ISSUE 2 VOL 1 PROFILE:
The Day in January Most People Die of Their Own Hands; Vociferous
HLR: When and where did you write the work published in this issue?
I wrote “The Day in January Most People Die of Their Own Hands” during the winter of 2012, “Vociferous,” the spring of 2014. Both were written in my Toronto home, first by hand in my spiral notebook, draft after draft in ink. Then, once I had something strong enough to work with, I typed them into the computer and continued editing from there.
HLR: Were the poems inspired by anything particular?
After reading about Blue Monday, a name given to a date in January as the most depressing day of the year, this line came into my head: you just can’t say anything to anyone. The poem, “The Day in January Most People Die of Their Own Hands” takes it from there.
“Vociferous” was inspired by a memory I had of the killdeers I encountered on my way home from school whenever I crossed the railroad tracks. Without my knowing it I must’ve been approaching their nests, hence their intense calls of distress as they led me away from their offspring by dragging a “broken” wing. While thinking about this image again their behaviour became a prescient symbol, a harbinger of my father’s fatal car accident.
HLR: Do you consider your work to be cross-pollinated by other disciplines?
I am very affected by art, architecture, nature and landscape. Whenever I’m triggered by something in the physical word— be it an image, sound or snippet of conversation, I’ll make note of it in my writer’s notebook, the little Moleskine I keep in my purse. Later, when I have time to write, I’ll try to coax that fragment into a poem.
Recently some of the drafts from my latest collection, Her Red Hair Rises with the Wings of Insects, were exhibited as “art” at Gallery on Wade in Toronto. The owner/curator, Apollonia Vanova, invited Kate Marshall Flaherty, Lois Lorimer and me to showcase our art during a poetry reading at her gallery. Apollonia helped me see that my drafts could be considered works of art. Like an artist’s sketchbook, here was pure process. To my surprise, I found scribbles and doodles and geometric shapes along the blue-lined margins. The pages were alive with energy. Apollonia’s encouragement gave me the confidence to show my work as art. I even sold a piece, which was very exciting.
HLR: Where is your favourite place to write outside the home?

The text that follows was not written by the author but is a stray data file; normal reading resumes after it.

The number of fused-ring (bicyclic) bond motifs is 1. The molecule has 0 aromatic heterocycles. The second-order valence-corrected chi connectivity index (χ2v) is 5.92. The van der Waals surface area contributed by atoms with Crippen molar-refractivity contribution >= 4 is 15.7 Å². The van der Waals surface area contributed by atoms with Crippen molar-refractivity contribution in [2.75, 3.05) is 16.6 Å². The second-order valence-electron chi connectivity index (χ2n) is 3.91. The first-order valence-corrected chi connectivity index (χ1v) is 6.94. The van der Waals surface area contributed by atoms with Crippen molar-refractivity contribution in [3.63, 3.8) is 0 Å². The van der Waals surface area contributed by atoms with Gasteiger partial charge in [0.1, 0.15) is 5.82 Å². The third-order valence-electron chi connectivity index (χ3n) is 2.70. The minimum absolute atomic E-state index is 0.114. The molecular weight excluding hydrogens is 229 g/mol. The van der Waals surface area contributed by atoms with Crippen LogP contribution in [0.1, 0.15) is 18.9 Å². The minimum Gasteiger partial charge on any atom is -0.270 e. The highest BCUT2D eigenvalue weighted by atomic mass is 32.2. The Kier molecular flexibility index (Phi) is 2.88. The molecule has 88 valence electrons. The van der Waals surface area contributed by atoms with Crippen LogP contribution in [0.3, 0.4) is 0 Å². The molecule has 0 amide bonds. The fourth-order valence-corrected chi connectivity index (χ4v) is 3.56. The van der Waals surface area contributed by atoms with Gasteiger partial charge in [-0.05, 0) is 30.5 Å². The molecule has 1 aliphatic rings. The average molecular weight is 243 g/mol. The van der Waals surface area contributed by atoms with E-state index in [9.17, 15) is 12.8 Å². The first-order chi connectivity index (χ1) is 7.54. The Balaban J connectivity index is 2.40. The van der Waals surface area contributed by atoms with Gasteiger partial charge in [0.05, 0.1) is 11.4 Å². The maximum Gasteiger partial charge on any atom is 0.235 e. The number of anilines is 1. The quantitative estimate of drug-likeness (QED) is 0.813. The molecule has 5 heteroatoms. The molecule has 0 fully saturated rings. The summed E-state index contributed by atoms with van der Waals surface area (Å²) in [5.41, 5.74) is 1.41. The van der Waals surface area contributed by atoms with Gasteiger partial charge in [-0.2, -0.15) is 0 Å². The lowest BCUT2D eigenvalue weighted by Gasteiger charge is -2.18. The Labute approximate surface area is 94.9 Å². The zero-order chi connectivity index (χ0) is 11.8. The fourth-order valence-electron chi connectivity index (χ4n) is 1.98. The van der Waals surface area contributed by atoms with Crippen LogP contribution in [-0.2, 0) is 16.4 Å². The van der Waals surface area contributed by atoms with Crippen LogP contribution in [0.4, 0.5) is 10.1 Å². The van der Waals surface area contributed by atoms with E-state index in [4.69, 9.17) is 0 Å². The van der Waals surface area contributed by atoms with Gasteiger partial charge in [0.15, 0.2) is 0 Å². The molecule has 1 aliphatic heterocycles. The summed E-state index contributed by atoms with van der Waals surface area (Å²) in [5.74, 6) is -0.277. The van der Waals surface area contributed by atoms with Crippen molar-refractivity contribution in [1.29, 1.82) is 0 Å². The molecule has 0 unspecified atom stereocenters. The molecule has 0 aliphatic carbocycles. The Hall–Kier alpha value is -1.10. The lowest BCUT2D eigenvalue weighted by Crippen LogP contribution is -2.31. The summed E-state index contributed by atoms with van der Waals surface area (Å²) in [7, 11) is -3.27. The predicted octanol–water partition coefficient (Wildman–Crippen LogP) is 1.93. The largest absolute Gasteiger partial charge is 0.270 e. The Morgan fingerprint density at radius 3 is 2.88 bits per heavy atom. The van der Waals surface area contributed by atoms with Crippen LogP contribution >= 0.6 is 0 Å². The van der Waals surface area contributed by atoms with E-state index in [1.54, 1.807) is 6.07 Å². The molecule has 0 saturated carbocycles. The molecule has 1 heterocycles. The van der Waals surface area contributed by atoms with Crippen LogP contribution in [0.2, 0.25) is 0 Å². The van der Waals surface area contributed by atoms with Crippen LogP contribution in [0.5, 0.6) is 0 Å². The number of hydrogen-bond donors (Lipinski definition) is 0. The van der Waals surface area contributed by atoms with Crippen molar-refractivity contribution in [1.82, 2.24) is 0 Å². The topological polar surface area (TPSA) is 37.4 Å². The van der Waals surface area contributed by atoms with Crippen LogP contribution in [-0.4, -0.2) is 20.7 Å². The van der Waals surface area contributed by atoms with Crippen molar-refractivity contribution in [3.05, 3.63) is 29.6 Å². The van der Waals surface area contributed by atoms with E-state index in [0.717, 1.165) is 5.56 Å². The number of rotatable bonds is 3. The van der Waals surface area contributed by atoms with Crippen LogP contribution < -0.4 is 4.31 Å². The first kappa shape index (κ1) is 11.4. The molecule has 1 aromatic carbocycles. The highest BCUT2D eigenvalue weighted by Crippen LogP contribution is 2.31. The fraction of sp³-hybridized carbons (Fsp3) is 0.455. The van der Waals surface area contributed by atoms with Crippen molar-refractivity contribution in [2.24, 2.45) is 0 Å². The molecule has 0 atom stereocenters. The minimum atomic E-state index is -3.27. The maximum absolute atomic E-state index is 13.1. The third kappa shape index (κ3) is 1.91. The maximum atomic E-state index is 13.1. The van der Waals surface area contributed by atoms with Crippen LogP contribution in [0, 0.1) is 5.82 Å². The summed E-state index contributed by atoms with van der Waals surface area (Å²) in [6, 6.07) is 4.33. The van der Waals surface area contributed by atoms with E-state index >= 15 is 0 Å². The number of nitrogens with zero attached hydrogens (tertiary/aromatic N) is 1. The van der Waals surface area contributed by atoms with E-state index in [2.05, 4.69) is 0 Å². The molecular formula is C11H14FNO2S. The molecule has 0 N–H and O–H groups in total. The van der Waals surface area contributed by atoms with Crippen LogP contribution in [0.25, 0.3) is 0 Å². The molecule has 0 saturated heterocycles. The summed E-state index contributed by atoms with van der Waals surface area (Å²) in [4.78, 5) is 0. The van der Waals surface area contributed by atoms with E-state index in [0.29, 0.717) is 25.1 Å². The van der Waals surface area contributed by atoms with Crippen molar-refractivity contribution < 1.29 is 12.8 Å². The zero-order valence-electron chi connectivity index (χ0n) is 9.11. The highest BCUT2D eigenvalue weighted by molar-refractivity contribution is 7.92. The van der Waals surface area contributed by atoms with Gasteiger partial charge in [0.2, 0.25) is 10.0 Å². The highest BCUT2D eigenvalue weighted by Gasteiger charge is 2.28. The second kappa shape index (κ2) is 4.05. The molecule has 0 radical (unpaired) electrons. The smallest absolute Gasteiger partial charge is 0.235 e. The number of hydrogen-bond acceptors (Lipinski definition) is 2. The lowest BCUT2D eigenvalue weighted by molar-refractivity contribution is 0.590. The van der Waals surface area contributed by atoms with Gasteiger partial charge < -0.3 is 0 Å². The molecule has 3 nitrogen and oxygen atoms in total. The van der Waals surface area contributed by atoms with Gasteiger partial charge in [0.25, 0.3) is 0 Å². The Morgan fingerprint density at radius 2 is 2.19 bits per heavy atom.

I have in the past written in cafés and libraries but I find I work best at home now. I’m very distracted by cellphone conversations: that annoying loud tone people take on without even knowing it.
HLR: How does travel affect your writing?
Travel brings me into the now. It opens up my senses and keeps me locked in the moment. I don’t write poems when I’m travelling but I do keep a notebook. I jot down impressions to use for later.
HLR: How does the Internet and your presence on the Internet affect your thinking and writing?
Like many others, the Internet has become an extension of my brain. A quick Google search and I can find what I want without the need to remember. I often use it when I’m doing research for a poem. I’ll take that rabbit-hole journey of discovery. I love the synchronicity that often occurs, the affirmation of hunches and the endless connections that happen. But for me it always comes back to pen and paper. This is where my poems are created.
HLR: What are you currently reading?
I’m currently reading two authors who will be featured at the IFOA: Karl Ove Knausgård and Colm Tóibín, both captivating storytellers. As winner of the IFOA’s Poetry NOW competition, I’m looking forward to being a part of the festival and to hearing these authors read along with other featured writers. I’m also reading Don’t Let It End Like This Tell Them I Said Something, a powerful new poetry collection by Paul Vermeersch.
Catherine Graham is an award-winning instructor at the University of Toronto School of Continuing Studies. Winner of the IFOA’s Poetry NOW competition, her most recent collection, Her Red Hair Rises with the Wings of Insects was nominated for the Raymond Souster Poetry Award and the CAA Poetry Award.